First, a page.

Residents worried about air quality
District officials say there is no validity to concerns
RESERVE — St. John the Baptist Parish Public Schools officials recently shot down rumors that demolition efforts at Lake Pontchartrain Elementary School were causing health problems in the surrounding community.
District 8 School Board member Russ Wise posed the question at last week’s school board meeting, saying his concern came directly from those who live and work in the area surrounding Lake Pontchartrain Elementary School.
“They tell me that the rates of asthma and hay fever and a number of other problems have escalated since demolition began,” Wise said. “They are absolutely sure it is either caused by the dust from the (demolition) or from mold that was left in the building.”
Steve Bourg, who was addressing Board members concerning construction projects at Lake Pontchartrain Elementary School and East St. John High School, said an environmental consultant the School Board hired examined LPE’s structure prior to demolition to verify the air quality.
Bourg, vice president of Allsouth Consulting Engineers, said the consultant found no problems inside of the school. He did say there has been a lot of dust associated with the demolition.
Wise asked Bourg if there was any validity or concern to accusations of health problems stemming from the demolition.
“Not to my knowledge,” Bourg said, adding an environmental engineer went out to the demolition site after the health concerns were expressed and verified there was no mold in the air.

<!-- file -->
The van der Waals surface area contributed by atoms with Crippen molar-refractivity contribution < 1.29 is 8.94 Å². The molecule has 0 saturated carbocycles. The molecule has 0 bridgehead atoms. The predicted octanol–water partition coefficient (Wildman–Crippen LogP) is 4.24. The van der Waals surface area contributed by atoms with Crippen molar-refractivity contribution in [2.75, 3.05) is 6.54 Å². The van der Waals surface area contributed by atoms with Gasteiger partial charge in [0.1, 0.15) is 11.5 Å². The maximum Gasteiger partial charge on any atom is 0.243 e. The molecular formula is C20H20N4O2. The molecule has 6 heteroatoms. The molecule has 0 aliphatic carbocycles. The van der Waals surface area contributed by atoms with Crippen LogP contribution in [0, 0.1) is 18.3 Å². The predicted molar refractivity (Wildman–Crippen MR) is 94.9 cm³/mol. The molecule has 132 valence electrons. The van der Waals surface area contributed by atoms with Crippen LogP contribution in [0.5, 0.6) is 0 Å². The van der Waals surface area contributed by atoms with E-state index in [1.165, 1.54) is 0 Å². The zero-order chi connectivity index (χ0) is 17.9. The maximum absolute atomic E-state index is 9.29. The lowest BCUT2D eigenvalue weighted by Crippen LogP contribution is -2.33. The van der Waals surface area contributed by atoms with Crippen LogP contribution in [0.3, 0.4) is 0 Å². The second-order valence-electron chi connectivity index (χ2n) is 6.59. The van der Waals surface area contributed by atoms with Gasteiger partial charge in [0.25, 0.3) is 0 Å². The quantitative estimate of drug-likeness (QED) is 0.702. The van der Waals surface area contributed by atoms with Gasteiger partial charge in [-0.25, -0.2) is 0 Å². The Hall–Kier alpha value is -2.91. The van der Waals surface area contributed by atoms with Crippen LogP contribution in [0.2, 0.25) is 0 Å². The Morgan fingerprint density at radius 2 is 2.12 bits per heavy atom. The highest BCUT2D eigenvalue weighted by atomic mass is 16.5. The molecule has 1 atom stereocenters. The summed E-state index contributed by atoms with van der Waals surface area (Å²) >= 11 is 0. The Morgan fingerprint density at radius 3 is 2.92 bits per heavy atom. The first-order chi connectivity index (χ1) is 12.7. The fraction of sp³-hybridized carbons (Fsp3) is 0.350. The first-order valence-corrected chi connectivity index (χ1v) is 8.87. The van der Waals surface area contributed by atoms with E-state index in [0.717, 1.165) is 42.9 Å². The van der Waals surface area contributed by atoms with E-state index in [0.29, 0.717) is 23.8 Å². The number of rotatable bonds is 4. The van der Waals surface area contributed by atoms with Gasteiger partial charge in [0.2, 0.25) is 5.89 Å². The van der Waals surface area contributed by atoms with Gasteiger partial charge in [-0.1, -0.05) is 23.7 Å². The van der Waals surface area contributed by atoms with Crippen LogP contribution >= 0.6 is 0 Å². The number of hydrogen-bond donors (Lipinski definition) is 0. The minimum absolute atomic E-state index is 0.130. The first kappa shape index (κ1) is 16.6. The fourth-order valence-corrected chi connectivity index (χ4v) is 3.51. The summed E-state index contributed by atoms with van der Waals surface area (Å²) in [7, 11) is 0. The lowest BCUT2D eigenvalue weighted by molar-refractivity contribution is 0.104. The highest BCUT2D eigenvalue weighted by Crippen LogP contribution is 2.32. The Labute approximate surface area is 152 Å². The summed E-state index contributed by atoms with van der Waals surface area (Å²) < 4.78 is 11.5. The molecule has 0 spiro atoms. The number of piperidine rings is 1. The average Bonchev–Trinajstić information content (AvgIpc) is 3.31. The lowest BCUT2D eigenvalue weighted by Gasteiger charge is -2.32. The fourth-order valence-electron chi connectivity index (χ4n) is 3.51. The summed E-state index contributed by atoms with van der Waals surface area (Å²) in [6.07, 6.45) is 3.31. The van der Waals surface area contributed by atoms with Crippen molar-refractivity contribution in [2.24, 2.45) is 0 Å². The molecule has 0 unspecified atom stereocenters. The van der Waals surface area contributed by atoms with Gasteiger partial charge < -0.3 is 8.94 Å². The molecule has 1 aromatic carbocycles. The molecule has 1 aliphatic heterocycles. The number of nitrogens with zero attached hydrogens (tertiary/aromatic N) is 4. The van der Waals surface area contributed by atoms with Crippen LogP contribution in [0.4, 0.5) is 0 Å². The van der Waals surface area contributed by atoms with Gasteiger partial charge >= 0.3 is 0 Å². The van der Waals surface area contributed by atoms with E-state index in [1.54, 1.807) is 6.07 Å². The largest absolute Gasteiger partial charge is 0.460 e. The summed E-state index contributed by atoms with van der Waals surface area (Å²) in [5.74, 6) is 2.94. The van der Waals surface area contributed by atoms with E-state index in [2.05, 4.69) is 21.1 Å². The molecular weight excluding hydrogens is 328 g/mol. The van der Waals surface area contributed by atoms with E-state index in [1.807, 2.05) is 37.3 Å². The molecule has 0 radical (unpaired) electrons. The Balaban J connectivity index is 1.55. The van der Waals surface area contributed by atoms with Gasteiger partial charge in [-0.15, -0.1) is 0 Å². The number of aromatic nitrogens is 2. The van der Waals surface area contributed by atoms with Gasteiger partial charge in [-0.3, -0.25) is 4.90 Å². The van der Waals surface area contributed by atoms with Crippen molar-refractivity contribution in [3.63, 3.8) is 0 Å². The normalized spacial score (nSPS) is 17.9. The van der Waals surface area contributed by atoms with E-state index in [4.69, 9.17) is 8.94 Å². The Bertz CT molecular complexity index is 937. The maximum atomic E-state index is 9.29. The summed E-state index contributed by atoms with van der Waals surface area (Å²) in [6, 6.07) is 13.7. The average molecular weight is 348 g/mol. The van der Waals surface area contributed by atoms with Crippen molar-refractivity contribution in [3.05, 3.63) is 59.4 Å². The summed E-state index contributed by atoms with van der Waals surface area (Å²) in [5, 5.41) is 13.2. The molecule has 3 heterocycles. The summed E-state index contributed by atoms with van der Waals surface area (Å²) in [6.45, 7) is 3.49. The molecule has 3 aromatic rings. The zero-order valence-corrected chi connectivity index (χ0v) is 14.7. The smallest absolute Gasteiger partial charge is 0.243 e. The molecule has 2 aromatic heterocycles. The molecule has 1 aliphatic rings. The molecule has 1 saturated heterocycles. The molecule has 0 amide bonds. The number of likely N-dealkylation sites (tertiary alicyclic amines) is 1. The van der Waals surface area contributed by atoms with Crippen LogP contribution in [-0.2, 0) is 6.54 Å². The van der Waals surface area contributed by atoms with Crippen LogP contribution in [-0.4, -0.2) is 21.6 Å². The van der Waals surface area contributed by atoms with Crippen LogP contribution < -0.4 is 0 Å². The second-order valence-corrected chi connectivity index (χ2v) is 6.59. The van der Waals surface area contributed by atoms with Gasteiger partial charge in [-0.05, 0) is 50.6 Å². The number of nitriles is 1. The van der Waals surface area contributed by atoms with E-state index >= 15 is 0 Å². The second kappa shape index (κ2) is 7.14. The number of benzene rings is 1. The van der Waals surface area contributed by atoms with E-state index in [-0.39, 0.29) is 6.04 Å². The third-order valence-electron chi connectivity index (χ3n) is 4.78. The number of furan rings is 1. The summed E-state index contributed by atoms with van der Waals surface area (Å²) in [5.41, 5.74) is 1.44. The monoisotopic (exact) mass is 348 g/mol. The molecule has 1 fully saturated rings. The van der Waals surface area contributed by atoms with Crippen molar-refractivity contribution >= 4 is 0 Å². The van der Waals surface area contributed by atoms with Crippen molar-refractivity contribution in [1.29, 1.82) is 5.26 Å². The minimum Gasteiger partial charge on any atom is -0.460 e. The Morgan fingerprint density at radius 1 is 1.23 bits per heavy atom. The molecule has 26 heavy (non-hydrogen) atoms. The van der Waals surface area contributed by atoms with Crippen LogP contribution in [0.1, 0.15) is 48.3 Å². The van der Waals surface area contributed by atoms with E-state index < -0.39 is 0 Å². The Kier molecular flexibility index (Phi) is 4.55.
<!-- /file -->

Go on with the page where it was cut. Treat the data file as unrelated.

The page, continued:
The school, which sits on U.S. 51, has been lifeless since Hurricane Isaac struck in 2012. The LPE community of 600 kindergarten through eighth grade students and staff members are located in a temporary site at the rear of East St. John Elementary.
In April, demolition officials told attendees of a public meeting concerning demolition that the process would be complete in July.
Demolition project leaders promised community members and surrounding neighborhood residents work would be kept to normal business hours, adding demolition activities would not take place at night or on weekends.
The demolition is the precursor to construction of a new Lake Pontchartrain Elementary.
Team members with Yeates and Yeates Architects in New Orleans are designing the project, which will go to public bid in October. The low bidder wins the contract, and construction is planned to begin in November.
The school is not expected to reopen until August 2017.
Designers said the new school would service pre-kindergarten through eighth grade students and a Head Start. Younger and older students will have separate wings and a cafetorium would be included that can be easily accessed by community members for public events that would keep residents from wandering the halls.
Z. Ames Yeates, a partner in the architectural firm, said the new school would be an “attractive” element for surrounding neighborhoods and an “anchor” feature for the U.S. 51 corridor.
In other school construction news, Bourg said repair work at East St. John High should be complete July 17, with some buildings ready in the next two weeks, including the main classroom building.
Bourg said administration staff members are installing IT equipment this week.
Rock is being cleared from the football field and work is taking place with sprinkler heads. A pump station is also under construction. Cory Butler was recently named principal at East St. John. Students — displaced at the Leon Godchaux campus since Hurricane Isaac — are set to return to their Airline Highway campus this fall.
East St. John is the school district’s largest school, educating more than 30 percent of the District’s students with approximately 1,300 pupils.